top of page

Vanishing Islands

When the pandemic first started, I spent an inordinate amount of time buying things. Some of it was admittedly excessive, but much of it was purchased with a strategic goal in mind. A Hippity Hop ball to let my kids blow off energy while staying indoors all day; new sneakers for the exponential increase in running; insoles and a night splint to treat the plantar fasciitis caused by all the running; a second Hippity Hop ball after my son popped the first one the day after it arrived by barreling over a misplaced Magna-Tile.

I also bought stuff with the worthy goal of simply easing my stress: books upon books of poetry because reading them allowed me to escape from the chaos of the real world into a soothing tapestry of words; graphic novels for my daughter because it was one of the few places where she (and therefore I) found solace; a new hiking pack because the mere thought of walking through the woods all day made me feel more like myself and, as a result, calmed me down. Eventually, however, the pace of acquiring things began to slow, partly borne out of a desire to spend less, partly because I felt (at least temporarily) satiated, and partly because I simply lost interest.

When I zoom out and look at what those items represent to me now - only months later - I am reminded how fast things change. In less than six months, my son on that Hippety-Hop ball will be taller than me; and there will be a time in the not so distant future when he will be out of the house and the incessant sound of that giant blue ball bouncing from room to room will simply disappear. Just the other day, about to donate a pair of perfectly good running sneakers in favor of those new ones, I realized that he could wear the old ones because, for the first time, our feet are the same size. When did that happen? I ask myself, repeating the age-old question that has reverberated in the minds of countless generations of parents since the beginning of time. It's been happening, I answer myself, since the day they handed him to you in the hospital.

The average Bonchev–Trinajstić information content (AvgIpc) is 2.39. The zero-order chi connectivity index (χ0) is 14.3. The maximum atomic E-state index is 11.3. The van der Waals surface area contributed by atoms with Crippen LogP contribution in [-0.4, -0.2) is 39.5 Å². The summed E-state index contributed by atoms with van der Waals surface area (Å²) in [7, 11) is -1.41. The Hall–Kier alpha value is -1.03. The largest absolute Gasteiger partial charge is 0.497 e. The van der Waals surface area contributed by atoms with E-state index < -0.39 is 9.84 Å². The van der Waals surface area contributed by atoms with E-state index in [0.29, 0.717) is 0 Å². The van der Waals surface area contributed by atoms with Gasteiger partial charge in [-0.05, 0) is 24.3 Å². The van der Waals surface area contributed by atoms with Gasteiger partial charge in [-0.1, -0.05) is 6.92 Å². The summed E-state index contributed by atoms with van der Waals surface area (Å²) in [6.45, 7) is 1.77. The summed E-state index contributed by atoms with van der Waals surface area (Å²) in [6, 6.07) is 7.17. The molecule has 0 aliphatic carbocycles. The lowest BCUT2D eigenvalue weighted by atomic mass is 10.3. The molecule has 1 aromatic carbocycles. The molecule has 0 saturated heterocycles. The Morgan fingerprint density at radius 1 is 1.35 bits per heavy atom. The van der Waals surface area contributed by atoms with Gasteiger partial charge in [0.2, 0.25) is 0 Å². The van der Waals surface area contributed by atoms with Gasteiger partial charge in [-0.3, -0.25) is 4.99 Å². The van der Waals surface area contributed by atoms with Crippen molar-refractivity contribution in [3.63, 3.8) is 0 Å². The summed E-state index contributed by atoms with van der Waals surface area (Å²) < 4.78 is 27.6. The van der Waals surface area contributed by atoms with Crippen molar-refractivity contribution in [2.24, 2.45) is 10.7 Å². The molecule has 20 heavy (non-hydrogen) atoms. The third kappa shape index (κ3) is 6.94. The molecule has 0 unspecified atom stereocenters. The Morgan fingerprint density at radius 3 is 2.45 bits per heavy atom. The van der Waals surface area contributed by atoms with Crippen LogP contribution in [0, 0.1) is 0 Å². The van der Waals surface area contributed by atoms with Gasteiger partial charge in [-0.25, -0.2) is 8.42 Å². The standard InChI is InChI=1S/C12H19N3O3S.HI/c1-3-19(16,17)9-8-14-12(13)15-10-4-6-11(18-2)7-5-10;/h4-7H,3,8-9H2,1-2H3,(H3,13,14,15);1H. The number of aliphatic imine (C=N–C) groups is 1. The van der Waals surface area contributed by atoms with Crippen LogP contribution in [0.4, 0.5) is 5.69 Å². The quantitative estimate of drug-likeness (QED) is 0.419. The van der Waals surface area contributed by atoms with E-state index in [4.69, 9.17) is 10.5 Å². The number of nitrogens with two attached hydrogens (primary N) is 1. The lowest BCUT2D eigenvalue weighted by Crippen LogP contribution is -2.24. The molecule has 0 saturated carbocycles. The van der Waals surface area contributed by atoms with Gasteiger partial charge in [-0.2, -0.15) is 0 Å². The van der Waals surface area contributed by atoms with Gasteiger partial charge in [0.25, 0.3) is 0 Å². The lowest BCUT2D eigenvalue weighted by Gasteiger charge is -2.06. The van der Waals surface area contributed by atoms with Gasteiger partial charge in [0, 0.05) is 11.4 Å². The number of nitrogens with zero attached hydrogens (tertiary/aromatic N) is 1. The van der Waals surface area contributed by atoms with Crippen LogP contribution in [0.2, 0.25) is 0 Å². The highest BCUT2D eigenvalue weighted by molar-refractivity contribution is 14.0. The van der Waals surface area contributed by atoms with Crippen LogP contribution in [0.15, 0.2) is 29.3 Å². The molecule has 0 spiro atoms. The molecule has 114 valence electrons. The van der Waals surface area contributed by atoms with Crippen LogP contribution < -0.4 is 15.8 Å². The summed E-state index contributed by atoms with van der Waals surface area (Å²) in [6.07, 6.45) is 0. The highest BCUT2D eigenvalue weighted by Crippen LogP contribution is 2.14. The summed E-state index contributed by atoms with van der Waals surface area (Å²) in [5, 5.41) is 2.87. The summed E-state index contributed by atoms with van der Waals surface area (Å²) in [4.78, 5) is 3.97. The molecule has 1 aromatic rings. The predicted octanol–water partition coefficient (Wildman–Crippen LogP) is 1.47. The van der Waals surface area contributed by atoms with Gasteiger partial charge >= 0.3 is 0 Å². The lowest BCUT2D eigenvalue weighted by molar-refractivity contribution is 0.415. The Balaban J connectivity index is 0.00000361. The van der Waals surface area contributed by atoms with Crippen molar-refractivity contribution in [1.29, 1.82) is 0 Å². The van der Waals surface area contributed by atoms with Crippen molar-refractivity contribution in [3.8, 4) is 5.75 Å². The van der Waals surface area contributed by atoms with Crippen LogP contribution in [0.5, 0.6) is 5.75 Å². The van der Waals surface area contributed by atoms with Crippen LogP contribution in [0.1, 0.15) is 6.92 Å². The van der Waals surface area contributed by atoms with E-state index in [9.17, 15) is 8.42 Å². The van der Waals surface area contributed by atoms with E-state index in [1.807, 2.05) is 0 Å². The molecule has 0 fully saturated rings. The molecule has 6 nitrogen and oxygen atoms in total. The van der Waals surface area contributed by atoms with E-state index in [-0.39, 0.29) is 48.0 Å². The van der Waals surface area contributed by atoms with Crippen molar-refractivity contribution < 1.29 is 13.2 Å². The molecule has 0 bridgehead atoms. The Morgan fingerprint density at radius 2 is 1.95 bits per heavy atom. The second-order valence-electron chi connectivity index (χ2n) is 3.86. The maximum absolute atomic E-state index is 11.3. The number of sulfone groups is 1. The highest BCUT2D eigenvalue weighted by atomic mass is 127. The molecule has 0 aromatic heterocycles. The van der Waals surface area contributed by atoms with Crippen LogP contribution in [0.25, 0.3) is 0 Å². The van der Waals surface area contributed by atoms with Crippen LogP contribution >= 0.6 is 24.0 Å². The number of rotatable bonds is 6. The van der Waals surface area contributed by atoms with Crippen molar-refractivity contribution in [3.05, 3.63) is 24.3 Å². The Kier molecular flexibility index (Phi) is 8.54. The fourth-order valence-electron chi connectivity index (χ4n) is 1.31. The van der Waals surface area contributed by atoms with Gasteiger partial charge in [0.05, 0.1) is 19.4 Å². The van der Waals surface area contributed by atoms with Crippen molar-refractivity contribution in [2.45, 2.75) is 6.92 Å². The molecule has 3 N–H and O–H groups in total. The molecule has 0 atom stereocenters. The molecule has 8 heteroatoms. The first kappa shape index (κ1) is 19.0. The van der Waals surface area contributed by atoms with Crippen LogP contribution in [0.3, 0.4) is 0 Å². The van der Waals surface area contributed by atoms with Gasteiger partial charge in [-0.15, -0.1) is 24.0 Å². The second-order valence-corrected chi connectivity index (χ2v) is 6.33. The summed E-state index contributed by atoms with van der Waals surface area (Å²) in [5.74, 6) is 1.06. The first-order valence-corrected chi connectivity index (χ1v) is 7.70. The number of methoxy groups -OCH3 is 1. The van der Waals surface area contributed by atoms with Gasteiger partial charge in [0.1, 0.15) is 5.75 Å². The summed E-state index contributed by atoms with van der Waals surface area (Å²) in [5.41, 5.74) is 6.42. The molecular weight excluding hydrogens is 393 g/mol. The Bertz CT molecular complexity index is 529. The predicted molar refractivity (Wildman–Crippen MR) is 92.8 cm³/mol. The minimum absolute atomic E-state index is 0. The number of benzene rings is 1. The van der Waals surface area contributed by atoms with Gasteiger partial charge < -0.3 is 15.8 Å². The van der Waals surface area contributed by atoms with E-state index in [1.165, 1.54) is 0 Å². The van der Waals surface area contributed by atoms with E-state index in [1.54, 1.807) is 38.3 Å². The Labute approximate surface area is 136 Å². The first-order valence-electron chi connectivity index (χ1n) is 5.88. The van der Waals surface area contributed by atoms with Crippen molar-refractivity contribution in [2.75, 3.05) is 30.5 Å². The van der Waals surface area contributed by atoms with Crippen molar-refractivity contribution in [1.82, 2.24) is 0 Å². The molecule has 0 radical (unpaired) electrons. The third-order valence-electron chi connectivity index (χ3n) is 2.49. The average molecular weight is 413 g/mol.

My daughter tells me that when she grows up, she will be the one writing those graphic novels for other little girls to read. Nothing stays still for long.

Not surprisingly, I see evidence of this across all facets of my life, most obviously as a parent but also as a professional. As a trusts and estates attorney, the old adage about death and taxes has been playing out in my every day professional life for well over a decade now. This is the first time, however, that I see clients universally moving forward with a distinct sense of urgency and purpose. Estate planning has never just been about taxes, but now more than ever it's as if I can tangibly feel the wheels turning inside their hearts and minds wondering: what if?

Throughout her memoir "The Year of Magical Thinking", about the sudden death of her husband at the dinner table, Joan Didion poignantly repeats: "Life changes fast. Life changes in the instant. You sit down to dinner and life as you know it ends." Towards the end of the book, reflecting on a few deeply personal memories, she writes: "Leis go brown, tectonic plates shift, deep currents move, islands vanish, rooms get forgotten." Yes, for better or for worse, islands do vanish. Nothing is permanent, not even an island.

Living in a world that has been turned upside-down by a microscopic virus, perhaps we no longer need a reminder about how fast things change. Only months ago did we give no thought to hosting guests inside our homes, welcoming each with a warm hug and a kiss. We see each other now from far away, and we reminisce about those days as if they passed decades ago.

But it is one thing to understand what Didion is saying on an intellectual level. Yes, things change - sometimes tragically, sometimes instantly - and we have no way of knowing how or when the change will occur. It is something entirely different, however, to intuit on a purely visceral level that things will not always be as they are. They may get better or they may get worse, but they will not remain unchanged. To actually live this reality, to allow your everyday life to be guided by it, is a transformative experience - arguably the only experience worth seeking. This is because the transformation manifests itself not merely in an internal shift in perception, but also (if you're paying close enough attention) with a decidedly external response to the notion of impermanence, one which seeks to answer again and again the question: what are you going to do about it?

Adapted from LinkedIn Article found here.


bottom of page